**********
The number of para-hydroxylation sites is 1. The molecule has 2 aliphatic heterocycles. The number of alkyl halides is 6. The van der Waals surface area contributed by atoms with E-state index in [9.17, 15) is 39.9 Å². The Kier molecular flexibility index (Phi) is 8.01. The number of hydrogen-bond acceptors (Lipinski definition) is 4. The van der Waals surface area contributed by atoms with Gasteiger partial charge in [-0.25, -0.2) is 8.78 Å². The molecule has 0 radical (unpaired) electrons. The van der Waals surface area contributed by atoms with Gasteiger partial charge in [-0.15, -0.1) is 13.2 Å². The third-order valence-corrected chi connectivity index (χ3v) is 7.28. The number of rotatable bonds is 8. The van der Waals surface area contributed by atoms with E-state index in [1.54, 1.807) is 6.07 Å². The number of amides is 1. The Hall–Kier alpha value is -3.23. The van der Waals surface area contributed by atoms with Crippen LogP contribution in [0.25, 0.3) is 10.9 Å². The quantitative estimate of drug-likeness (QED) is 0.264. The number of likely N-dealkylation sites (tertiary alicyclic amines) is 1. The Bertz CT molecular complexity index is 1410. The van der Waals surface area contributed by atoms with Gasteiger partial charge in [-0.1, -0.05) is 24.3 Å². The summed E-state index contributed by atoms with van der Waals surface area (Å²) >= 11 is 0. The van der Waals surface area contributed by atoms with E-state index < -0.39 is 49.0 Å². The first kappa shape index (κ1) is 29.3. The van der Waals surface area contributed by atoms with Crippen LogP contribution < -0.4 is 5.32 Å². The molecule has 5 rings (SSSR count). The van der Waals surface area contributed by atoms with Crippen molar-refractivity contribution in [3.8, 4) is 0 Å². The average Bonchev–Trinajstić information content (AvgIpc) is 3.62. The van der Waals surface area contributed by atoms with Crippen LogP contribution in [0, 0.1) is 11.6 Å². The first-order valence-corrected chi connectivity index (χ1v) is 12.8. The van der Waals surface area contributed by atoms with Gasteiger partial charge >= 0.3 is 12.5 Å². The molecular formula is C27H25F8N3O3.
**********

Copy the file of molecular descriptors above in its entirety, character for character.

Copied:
The number of para-hydroxylation sites is 1. The molecule has 2 aliphatic heterocycles. The number of alkyl halides is 6. The van der Waals surface area contributed by atoms with E-state index in [9.17, 15) is 39.9 Å². The Kier molecular flexibility index (Phi) is 8.01. The number of hydrogen-bond acceptors (Lipinski definition) is 4. The van der Waals surface area contributed by atoms with Gasteiger partial charge in [-0.25, -0.2) is 8.78 Å². The molecule has 0 radical (unpaired) electrons. The van der Waals surface area contributed by atoms with Gasteiger partial charge in [-0.15, -0.1) is 13.2 Å². The third-order valence-corrected chi connectivity index (χ3v) is 7.28. The number of rotatable bonds is 8. The van der Waals surface area contributed by atoms with E-state index in [1.54, 1.807) is 6.07 Å². The number of amides is 1. The Hall–Kier alpha value is -3.23. The van der Waals surface area contributed by atoms with Crippen LogP contribution in [0.25, 0.3) is 10.9 Å². The quantitative estimate of drug-likeness (QED) is 0.264. The number of likely N-dealkylation sites (tertiary alicyclic amines) is 1. The Bertz CT molecular complexity index is 1410. The van der Waals surface area contributed by atoms with Gasteiger partial charge in [-0.1, -0.05) is 24.3 Å². The summed E-state index contributed by atoms with van der Waals surface area (Å²) >= 11 is 0. The van der Waals surface area contributed by atoms with E-state index < -0.39 is 49.0 Å². The first kappa shape index (κ1) is 29.3. The van der Waals surface area contributed by atoms with Crippen LogP contribution < -0.4 is 5.32 Å². The molecule has 5 rings (SSSR count). The van der Waals surface area contributed by atoms with Crippen molar-refractivity contribution in [3.8, 4) is 0 Å². The average Bonchev–Trinajstić information content (AvgIpc) is 3.62. The van der Waals surface area contributed by atoms with Crippen LogP contribution in [0, 0.1) is 11.6 Å². The first-order valence-corrected chi connectivity index (χ1v) is 12.8. The van der Waals surface area contributed by atoms with Gasteiger partial charge >= 0.3 is 12.5 Å². The molecular formula is C27H25F8N3O3.